Surrounded by green environs and located inside a premium development, this architect’s abode doubles up as a model flat. Architect Rajendra Chandorkar designed this charming duplex, a rare blend of luxury and intimacy, for his vibrant family of six.
In Maximum City, away from the crowded streets where brown dust fills the humid air, far from the cacophony of trains where a moment paused often means a moment wasted, Oberoi Green City spreads an emerald carpet for its residents.
In this neighbourhood, Rajendra Chandorkar’s duplex residence exudes an understated character much unlike a typical model flat dominated by bright shades. Whether it’s the choice of muted wall colours or furnishings, it’s obvious that the preference is minimalistic. “It’s our home,” shares the architect. “And when we come back home from work, bright colours are hard to look at day in and day out.” The soothing effect of the grey walls against the beige, brown and subtle blue works a magical charm.
Initially, the architect in Chandorkar leaned towards natural materials such as concrete. However, to retain a wider appeal to customers who visit the project, he decided on Armani marble flooring for the lower level of his residence. This brown-finish marble lends a natural yet classy outlook.
The lower level has a double height living, dining, kitchen, two bedrooms and an expansive deck overlooking vast green lands. A ribbon-styled sleek wooden staircase bordered with thin metal railings takes you to the upper level. Chandorkar describes the staircase as “minimalistic, almost like a sculptural piece.” It’s simple and stylish, yet comfortable and safe for everyday use.
At the level above are the master bedroom, the children’s room and an open study space. “One of the things we believe in is that a person should get different spaces for different activities that he might want to do in the house. So, we’ve consciously carved out spaces, depending on whether you want to cook, play, paint or relax,” says Chandorkar.
The study room at the upper level is one of those special areas in the house. It’s a multi-purpose area fit for a plethora of activities – for an avid reader, this is a blissful space with its long arrangement of bookshelves on the wall. A beautiful study table at the centre also converts it as a spot for children to do their homework or for the architect couple to spread out and examine their large drawings. Sometimes this room transforms into a painting studio and sometimes a corner to just relax.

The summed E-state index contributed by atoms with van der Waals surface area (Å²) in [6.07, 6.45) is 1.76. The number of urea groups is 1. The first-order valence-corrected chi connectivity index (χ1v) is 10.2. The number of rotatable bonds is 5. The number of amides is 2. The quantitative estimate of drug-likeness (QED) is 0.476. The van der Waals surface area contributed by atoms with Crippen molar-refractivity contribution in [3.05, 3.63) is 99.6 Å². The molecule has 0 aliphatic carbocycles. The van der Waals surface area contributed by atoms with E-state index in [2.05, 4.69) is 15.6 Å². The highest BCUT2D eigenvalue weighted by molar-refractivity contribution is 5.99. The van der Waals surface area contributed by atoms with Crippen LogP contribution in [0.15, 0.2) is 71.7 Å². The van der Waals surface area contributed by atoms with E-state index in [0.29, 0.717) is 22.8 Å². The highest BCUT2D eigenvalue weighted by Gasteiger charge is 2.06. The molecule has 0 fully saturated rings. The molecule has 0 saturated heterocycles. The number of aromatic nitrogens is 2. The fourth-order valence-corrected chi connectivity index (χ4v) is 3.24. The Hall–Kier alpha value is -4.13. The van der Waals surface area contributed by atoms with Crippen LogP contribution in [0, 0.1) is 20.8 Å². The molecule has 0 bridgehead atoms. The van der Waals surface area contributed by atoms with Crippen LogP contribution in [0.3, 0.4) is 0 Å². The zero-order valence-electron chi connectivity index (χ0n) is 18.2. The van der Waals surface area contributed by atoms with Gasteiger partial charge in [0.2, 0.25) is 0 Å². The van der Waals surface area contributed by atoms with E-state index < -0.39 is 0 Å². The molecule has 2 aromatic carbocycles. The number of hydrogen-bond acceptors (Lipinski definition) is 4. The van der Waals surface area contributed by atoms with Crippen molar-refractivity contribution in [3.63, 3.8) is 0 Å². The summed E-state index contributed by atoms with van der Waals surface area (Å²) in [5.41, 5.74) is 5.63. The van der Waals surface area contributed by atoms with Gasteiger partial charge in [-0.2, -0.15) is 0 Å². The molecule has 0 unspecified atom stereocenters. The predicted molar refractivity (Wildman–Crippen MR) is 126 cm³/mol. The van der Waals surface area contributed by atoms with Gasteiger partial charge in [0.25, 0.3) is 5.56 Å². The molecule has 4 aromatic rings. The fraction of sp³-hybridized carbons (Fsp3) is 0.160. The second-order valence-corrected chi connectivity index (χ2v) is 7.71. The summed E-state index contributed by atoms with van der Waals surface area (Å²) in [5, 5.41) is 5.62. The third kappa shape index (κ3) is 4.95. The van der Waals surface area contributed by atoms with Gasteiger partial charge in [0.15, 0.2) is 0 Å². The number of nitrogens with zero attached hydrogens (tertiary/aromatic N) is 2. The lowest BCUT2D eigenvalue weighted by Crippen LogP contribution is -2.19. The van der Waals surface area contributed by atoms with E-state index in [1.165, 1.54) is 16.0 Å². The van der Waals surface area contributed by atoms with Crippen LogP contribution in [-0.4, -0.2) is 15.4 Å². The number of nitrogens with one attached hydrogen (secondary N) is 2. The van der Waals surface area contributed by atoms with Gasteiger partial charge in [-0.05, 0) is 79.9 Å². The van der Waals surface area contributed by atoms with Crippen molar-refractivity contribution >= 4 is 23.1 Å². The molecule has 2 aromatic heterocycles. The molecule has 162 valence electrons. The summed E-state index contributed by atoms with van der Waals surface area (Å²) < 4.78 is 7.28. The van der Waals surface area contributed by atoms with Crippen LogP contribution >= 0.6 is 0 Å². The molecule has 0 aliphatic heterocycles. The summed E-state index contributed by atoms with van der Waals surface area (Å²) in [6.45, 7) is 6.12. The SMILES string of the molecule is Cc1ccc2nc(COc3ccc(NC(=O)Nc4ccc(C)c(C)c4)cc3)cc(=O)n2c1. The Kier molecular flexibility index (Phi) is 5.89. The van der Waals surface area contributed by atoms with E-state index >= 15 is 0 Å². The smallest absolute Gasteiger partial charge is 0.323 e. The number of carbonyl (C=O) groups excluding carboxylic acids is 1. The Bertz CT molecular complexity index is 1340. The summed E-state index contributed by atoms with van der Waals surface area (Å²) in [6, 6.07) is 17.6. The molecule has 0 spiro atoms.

Another room that has a similar quality of transforming to the mood of the hour is the guest bedroom at the lower level. When not used for guests, it becomes a fun playroom. “We wanted a space where the children could have fun with their friends without worrying whether it’ll get messy or not. So, we designed this room, separate from the kids’ bedroom,” explains Chandorkar.
In every bedroom, there is an effort to carve out exclusive resting spaces. While the children’s room and the guest room have window ledges as reading corners, the master bedroom is extended into an L-shaped suite. In a separate corner of the suite, away from the bed, a plush sofa with comfy cushions sits in front of a television. This informal seating and dining feature creates an opportunity for the family to bond over food and drinks.
When there are young children aged ten and seven, it becomes important to design spaces where they can express themselves creatively, laze around or just be goofy. The deck adjoining the huge living room is one such area perfect for creating memories. Here, the children and even the adults in the family get to enjoy fresh air and sit on the floor old school style, to relish a home-cooked pizza.
Sometimes, a simple element can introduce unexpected joy and charm to a residence. Here, the open kitchen counter does that job unpretentiously. “It’s just one small counter, but has become a central piece when guests come over,” shares Chandorkar. The children, too, use it to experiment with baking. With the oven opening up to the living room ensuring there is no interruption to the activities in the main kitchen, the two daughters make merry by baking cakes and playing with colourful icings.
It is hard to pick a favourite element in this residence – it could be the rug in the living room bought from Jaipur or the overhanging lights carefully positioned to facilitate conversations or the clever planning of indoor and outdoor spaces to stimulate creativity and individualistic expression. Any of these could be a winner, however what’s exciting to observe is how all these facets of design come together to tell a story, a unique story that belongs only to the residents of this house.
Text By Ramya Srinivasan
Photographs Courtesy Sebastian Zachariah